Yet another major advantage of the bi-phase pickup is that the sensors 2801i (FIG. 2) will have different amplitudes and tones depending upon which direction the string is plucked. Thus, the sensors on one side may be summed and brought out independent of the summed sensors 2801i, 2801i+1, . . . 2801n on the other side.
If these summed outputs are brought out to independent amplifiers, 2802, 2803, the sound of a plucked string will come out of one amplifier when it is plucked "up" and the other amplifier when it is plucked "down", thus producing a stereo effect on each string. Thus, a bi-phase audio signal for each string is available for independently processing the string vibration in two picking directions. This I have not found possible to achieve in any other way and provides a unique richness to the guitar audio that is independent of its synthesizer controlling qualities.
In FIG. 7, I have shown a guitar 100 having a nut 101, strings 102, a bridge 103, a neck 104 and conductive frets 105 along the neck. The note selection circuit of my prior application mentioned above is shown diagrammatically at 200 and, since it is identical in construction and operation to that of the aforementioned application it will not be described further herein except to note that the inputs to this circuit have only been shown representationally. A microprocessor unit 300, which can include a multiplexer, receives all necessary inputs from the note selection circuit 200 and the biphase circuit 400 (see FIG. 1) and outputs via a cable as described in the prior application to the synthesizer 500 which has also been described therein.
An alternate embodiment of the DC detecting means is illustrated in FIGS. 8a-8d.
FIGS. 8a-8d illustrate the principles of a monophonic optical sensor 801. An infrared emitter 803 is placed under string 802, sensor 801 is tilted so that its entire radiant sensitive area is affected by the infrared beam.
FIG. 8a illustrates the string 802 at an at-rest position. The output of sensor 801 has an intermediate output between its maximum output and its minimum output. When string 802 is deflected to its maximum "up" position, no shadow is cast on the sensor 801. Consequently, the sensor 801 is at its maximum output.
When string 802 is deflected to its maximum "down" position, a shadow totally eclipses the sensor. Consequently, the sensor 801 is at its minimum output. The vertical motion is cancelled out by virtue of the fact that the change in the shadow cast on the sensor 801 from the string moving further or closer to the emitter is very minimal as compared to the horizontal movement.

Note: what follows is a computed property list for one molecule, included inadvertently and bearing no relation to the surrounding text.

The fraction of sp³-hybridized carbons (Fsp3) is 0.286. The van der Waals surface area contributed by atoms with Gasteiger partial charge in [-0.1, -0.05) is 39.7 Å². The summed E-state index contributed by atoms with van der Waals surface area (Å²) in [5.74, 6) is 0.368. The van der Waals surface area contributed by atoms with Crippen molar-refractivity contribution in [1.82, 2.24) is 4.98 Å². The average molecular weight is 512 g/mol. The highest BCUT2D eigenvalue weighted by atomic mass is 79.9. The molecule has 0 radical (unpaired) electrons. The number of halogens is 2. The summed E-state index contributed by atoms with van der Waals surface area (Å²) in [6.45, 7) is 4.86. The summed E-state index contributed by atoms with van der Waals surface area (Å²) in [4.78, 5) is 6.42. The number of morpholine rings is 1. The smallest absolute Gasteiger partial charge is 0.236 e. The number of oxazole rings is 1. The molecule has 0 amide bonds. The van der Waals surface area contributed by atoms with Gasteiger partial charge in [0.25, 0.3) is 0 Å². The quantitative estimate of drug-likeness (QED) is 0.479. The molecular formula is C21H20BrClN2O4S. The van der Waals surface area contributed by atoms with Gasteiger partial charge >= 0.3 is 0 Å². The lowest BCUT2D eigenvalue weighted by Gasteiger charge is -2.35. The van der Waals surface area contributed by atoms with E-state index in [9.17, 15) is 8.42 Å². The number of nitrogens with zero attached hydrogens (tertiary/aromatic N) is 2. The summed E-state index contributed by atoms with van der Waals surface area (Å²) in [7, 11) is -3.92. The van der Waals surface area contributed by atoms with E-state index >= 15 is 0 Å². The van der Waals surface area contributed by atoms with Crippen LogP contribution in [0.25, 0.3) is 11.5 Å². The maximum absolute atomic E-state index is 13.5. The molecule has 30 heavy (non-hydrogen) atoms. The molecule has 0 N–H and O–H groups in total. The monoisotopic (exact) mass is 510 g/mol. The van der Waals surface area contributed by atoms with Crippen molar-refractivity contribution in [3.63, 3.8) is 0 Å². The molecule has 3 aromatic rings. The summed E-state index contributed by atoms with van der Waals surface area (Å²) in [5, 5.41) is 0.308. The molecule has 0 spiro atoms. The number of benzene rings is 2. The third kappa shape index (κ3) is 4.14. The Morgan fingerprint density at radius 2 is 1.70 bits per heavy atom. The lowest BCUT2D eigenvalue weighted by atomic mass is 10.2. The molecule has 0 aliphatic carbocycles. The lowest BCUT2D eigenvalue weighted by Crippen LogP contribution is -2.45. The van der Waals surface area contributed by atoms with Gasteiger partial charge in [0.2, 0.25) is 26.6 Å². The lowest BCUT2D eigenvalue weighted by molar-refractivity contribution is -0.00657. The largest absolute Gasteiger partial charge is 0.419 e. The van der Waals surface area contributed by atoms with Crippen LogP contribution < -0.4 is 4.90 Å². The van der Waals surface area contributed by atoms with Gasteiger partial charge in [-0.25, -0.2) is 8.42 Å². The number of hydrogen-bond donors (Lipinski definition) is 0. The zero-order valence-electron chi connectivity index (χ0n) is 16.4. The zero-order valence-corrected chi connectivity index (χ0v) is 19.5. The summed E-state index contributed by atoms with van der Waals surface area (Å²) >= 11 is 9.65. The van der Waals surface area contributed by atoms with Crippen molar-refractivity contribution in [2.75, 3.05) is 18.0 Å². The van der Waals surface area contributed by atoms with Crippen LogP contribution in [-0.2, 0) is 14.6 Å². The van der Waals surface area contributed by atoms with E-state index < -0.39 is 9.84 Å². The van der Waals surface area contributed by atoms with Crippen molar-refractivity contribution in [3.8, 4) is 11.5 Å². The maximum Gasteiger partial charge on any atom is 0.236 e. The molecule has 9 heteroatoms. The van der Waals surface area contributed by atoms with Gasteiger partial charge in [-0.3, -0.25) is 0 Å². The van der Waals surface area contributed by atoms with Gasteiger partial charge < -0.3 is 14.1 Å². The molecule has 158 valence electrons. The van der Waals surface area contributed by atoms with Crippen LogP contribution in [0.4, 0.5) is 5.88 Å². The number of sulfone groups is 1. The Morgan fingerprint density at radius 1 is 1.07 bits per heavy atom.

An alternate embodiment of the gate sensor is illustrated in FIG. 9. The output of the sensor FIG. 10a is passed through a low pass filter means, preferably a sharp low pass filter 901, generating a DC signal FIG. 10b. The DC signal, FIG. 10b normally rests at V1. When the string is plucked in the "up" direction, the voltage will become more positive, while if the string is plucked in the "down" direction the voltage will become more negative. By sampling the direction of the voltage deviation from the resting voltage VI whenever a gate transition is generated, it can be determined whether the picking was in the "up" or "down" direction.
The output of the low pass filter means is passed through a differentiating means 902, generating a differentiated signal FIG. 10c. The differentiated DC signal is further processed by a full wave rectifier 903, where output is illustrated in FIG. 10d. The output of the full wave rectifier is compared to a reference voltage to generate the trigger signal as illustrated in FIG. 10e.
An alternate embodiment of the velocity sensor is shown in FIG. 11. The output of the sensor is passed through a full wave rectifier 1101. The output of the full wave rectifier is further processed by a peak detector 1102.
FIGS. 12a-12d illustrate the output signals of the sensor, full wave rectifier and peak detector respectively. Since the output of the full wave rectifier contains the unprocessed AC and DC components of the string movement, peak detection of this will allow the control computer to sample whenever a gate transition occurs and obtain a valid velocity level, just as in the DC sample mode.
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|U.S. Classification||84/724, 984/367|
|Cooperative Classification||G10H2220/521, G10H3/18, G10H2220/415|
|Feb 28, 1986||AS||Assignment|
Owner name: OCTAVE-PLATEAU ELECTRONICS INC. 51 MAIN STREET, YO
Free format text: ASSIGNMENT OF ASSIGNORS INTEREST.;ASSIGNOR:BONANNO, CARMINE;REEL/FRAME:004523/0343
Effective date: 19860122
|Dec 21, 1987||AS||Assignment|
Owner name: CFJ SYSTEMS, INC., 420 MT. PLEASANT AVENUE, MAMARO
Free format text: ASSIGNMENT OF ASSIGNORS INTEREST.;ASSIGNOR:OCTAVE-PLATEAU ELECTRONICS INC.,;REEL/FRAME:004818/0857
Effective date: 19871015
Owner name: CFJ SYSTEMS, INC., D.B.A. VOYETRA TECHNOLOGIES A C
Free format text: ASSIGNMENT OF ASSIGNORS INTEREST;ASSIGNOR:OCTAVE-PLATEAU ELECTRONICS INC.,;REEL/FRAME:004818/0857
Effective date: 19871015
|Sep 13, 1991||FPAY||Fee payment|
Year of fee payment: 4
|Sep 7, 1995||FPAY||Fee payment|
Year of fee payment: 8
|Sep 28, 1999||SULP||Surcharge for late payment|
|Sep 28, 1999||FPAY||Fee payment|
Year of fee payment: 12
|Oct 5, 1999||REMI||Maintenance fee reminder mailed|